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Extending RAID5

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a b G Storage
November 16, 2012 2:45:48 PM

OK, so the simple question is:

On a z77 motherboard (ASRock z77 extreme4) will the onboard Intel RAID support the ability to extend a RAID5 array (by adding a 4th drive) without loosing data?



Now for the details on what has gotten me to this point:
Last year when I did my system rebuild I got an Extreme3 gen3 motherboard which has RAID functionality. Over the course of the year I ended up with 2 240GB SSDs, and the temptation to set them up in RAID0 was simply too great, so I did it, and my inner nerd was very happy (until the lack of TRIM functionality adversely affected writes). But as RAID was enabled I grabbed a 2nd 1TB HDD that I had laying around and mirrored the 1TB drive that I already had in the system. As the drives were dissimilar (same brand, but 4 years apart) performance went to hell, but due to the unstable nature of the RAID0 I wanted something redundant for a backup. Lo and behold, 5 months after I set up the 1TB RAID1 array I suffered a drive failure. Ends up the failure was on the part of the older drive I added to the system, but it was still a learning experience on how to fix the issue, which went relatively straight forward, and I did not lose anything. Fast forward to last month and I replaced the mobo with a newer z77 Extreme4 mobo in order to support TRIM over RAID0 for my system drive. I was happy to notice that I simply enabled the RAID controller and it recognized my drive configuration instantly. No muss, no fuss, and I was really happy that my write speeds came back on my SSDs.

The problem I face now is that the drive I replaced the failed 1TB drive with is on loan from a friend, and, well, he frankly needs his drive back soon.

So the long term thought is to go with a RAID5 with 4 2TB drives, and the setup would look something like this:
Intel, SATA3 -> RAID0 2x 240GB SSDs
Intel, SATA2 -> RAID5 4x 2TB HDDs
other, SATA3 -> BluRay drive and case eSATA header or considering getting a removable drive bay for doing data backup

The issue is that I simply cannot spend the money for 4 reliable 2TB drives right now. I could stretch for 3, but then I am going to have to wait a while on the 4th as I have some other issues that need money thrown at them right now. So the thought is to get 3 drives now, start using it, and then add the 4th drive later. I know that there are a lot of actual RAID cards which allow for this functionality... but as that would be overkill for my situation (not about to spend $500+ on a good RAID card), I am wondering if the onboard RAID controller will allow for this type of functionality without loosing any data.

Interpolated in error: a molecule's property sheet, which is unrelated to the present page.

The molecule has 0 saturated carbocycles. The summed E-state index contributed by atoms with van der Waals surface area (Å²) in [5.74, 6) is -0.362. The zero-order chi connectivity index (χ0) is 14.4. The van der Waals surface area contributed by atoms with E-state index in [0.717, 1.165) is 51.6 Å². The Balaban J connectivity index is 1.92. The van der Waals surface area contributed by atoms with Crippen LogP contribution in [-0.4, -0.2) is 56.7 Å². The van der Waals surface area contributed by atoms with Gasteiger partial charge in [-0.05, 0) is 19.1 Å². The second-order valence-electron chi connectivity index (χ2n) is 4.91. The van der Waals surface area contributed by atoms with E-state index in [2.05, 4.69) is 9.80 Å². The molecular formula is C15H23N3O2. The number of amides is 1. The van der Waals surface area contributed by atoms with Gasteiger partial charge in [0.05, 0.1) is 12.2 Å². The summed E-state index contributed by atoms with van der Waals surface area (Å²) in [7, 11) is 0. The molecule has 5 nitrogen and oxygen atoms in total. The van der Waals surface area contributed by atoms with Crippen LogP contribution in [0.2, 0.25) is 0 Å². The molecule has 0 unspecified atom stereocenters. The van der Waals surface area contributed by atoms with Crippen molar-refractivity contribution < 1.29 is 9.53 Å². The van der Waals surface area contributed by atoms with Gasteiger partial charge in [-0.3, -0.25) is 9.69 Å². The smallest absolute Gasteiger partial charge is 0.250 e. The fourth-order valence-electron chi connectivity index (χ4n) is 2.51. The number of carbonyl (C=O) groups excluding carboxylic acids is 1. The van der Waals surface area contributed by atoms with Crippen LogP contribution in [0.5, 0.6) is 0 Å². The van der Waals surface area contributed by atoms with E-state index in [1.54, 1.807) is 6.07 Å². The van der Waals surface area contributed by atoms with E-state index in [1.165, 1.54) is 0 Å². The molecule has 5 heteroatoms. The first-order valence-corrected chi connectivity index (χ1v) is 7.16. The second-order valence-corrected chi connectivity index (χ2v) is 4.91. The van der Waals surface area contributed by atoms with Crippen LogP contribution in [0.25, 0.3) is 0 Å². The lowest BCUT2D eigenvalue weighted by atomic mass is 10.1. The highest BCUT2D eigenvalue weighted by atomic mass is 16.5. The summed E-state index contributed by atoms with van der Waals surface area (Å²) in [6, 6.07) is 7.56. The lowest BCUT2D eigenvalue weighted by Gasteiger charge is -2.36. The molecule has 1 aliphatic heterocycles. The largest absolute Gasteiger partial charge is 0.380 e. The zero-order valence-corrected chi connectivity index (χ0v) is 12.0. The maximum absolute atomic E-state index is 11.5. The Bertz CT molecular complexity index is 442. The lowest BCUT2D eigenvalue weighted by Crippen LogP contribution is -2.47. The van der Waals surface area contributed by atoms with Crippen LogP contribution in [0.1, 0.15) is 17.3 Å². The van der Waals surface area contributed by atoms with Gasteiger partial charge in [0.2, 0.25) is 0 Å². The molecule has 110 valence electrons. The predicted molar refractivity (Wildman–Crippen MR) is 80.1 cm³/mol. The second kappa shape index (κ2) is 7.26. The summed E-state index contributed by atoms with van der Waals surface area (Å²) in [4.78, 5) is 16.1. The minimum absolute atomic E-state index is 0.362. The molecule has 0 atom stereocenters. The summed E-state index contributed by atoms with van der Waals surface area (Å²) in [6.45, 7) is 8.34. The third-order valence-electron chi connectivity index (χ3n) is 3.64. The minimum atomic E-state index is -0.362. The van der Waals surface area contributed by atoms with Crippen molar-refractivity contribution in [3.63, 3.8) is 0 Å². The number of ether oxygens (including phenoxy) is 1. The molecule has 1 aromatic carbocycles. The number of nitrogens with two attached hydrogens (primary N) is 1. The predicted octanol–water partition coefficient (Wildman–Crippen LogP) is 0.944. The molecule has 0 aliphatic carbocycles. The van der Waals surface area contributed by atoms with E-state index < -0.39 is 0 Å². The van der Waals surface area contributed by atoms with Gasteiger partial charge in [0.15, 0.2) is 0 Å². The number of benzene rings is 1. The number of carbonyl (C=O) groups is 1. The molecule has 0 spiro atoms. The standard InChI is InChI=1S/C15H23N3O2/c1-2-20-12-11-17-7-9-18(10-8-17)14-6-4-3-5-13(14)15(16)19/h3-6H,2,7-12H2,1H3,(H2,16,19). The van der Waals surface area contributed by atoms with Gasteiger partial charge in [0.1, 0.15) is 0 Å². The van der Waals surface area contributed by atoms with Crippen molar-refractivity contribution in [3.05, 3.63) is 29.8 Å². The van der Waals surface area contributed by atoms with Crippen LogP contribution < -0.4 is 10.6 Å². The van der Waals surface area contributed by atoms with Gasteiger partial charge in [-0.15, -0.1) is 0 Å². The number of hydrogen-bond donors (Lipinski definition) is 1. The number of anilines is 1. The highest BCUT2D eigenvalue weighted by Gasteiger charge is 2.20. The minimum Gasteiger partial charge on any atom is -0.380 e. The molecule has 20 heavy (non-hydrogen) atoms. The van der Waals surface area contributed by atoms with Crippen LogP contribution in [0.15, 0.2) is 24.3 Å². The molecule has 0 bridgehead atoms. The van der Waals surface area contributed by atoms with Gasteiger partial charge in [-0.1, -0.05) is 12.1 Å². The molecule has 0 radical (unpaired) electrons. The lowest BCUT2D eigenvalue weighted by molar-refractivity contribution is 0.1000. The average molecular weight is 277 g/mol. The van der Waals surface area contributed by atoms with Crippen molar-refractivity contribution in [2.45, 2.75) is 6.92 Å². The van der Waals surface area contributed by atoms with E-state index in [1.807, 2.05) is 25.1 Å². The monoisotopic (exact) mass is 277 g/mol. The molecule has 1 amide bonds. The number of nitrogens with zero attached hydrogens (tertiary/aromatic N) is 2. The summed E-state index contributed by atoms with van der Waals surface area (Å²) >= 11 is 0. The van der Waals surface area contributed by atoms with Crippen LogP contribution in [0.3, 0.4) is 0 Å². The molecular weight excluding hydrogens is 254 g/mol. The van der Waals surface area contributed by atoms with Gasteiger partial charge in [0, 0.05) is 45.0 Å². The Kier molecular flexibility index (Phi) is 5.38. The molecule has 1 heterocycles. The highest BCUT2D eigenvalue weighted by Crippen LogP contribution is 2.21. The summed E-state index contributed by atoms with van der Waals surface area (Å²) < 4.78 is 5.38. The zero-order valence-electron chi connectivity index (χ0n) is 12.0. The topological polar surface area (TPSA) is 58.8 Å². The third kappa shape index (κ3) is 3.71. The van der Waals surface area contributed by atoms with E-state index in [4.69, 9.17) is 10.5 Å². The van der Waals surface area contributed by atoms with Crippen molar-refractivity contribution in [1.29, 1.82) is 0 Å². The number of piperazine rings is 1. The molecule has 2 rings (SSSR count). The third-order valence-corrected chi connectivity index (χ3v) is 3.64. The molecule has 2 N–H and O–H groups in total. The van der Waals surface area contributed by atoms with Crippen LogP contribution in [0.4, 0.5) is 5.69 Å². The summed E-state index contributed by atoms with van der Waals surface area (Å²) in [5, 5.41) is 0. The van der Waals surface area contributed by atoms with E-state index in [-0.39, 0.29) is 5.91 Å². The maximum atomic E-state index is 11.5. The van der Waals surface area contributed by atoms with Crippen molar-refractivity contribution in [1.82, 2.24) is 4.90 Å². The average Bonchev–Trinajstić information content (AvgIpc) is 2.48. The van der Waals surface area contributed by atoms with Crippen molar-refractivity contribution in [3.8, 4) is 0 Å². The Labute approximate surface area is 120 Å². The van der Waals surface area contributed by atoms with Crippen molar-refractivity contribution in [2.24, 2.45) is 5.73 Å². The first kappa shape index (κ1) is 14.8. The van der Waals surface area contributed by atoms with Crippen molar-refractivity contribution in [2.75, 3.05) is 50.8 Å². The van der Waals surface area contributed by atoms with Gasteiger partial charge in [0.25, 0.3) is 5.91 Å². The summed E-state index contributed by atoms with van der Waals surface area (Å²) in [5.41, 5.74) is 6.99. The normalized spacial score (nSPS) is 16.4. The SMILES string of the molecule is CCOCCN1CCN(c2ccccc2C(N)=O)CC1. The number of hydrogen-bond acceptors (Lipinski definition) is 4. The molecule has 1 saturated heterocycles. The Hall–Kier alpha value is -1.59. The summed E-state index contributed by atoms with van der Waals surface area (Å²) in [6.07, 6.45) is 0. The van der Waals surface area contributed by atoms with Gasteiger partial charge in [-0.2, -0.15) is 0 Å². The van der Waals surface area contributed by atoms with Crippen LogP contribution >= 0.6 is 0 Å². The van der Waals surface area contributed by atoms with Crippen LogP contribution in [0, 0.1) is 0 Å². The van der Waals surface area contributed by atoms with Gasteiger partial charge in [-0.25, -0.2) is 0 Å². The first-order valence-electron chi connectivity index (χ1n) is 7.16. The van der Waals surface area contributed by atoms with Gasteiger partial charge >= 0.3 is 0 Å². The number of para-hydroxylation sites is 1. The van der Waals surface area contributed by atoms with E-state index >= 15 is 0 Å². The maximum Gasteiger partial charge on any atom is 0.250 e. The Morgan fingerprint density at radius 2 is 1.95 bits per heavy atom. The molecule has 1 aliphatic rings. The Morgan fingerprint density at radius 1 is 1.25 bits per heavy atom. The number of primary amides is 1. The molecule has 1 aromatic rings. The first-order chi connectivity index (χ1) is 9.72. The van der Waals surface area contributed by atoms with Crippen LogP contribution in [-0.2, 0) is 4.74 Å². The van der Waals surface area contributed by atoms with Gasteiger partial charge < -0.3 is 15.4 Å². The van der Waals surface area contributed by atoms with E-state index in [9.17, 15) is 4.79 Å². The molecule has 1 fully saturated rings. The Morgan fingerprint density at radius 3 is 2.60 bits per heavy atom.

I am also annoyed that the prices have not dropped further! Just over a year ago you could get a 2TB drive with a 3-5 year warranty for $80-100 each, and they were rock solid on performance and reliability. A flood and a year later you can get a 2TB drive with 1 year warranty, terrible reliability reviews, and it is going to cost $100+. Or else you can get a relatively reliable 2TB drive for ~$180ea. Sure I did not complain about the premium I paid for my SSDs... but they are performance drives! These simply need to be big and reliable... grr

Anywho; I just don't want to jump onto this new HDD platform, move all of my data to it, rip all of my movies and disc images to it, only to have to repeat the whole process all over again 6 months down the line when I have some 'spare' money to play with again. Any advice would be greatly appreciated!

More about : extending raid5

a b G Storage
November 16, 2012 5:22:23 PM

You won't loose your data. The RAID5 will expand across the 4th drive, keeping the data intact. What is not clear about the z77 boards is whether RAID expansion is in the background or foreground. Background expansion allows you to use the RAID array while the RAID rebuilds (albeit with very slow access). With foreground, the RAID array is not accessible until the rebuild completes. A rebuild of your size will take hours or even days depending on the use of your system.

Another challenge will be for your OS to use the new space on the RAID. You will need to verify if you current file system supports resizing and whether that option is available online or offline.
a b G Storage
November 16, 2012 7:32:42 PM

You won't loose your data! <- No there is always a chance you will loose your data.

Expand RAID volume is VERY tedious and longtime. During the expansion you can have a corrupt data if power is disrupted.

If your data is important - BACK IT UP before any attempt.
a b G Storage
November 17, 2012 10:35:16 AM

Thanks! That is what I was hoping to hear!

@firewire2
Yes, I always keep 3 copies of the important documents (local, hot copy on another machine, and a web copy). It was more an issue of if loss-less expansion was possible because the process of ripping all my DVDs and BluRays seems like a monumental task that I would rather do only once if at all possible. Even if the expansion process takes multiple days to complete it would still be worth a try as I can just leave the machine on to do it's thing during that time rather than having to babysit each disc going through the ripping process a 2nd time.

@Nothing But NAS
the file system is currently NTFS (good 'ol Windows default). Last I checked you can do partition re-sizing with it... or is that not what you are talking about?
!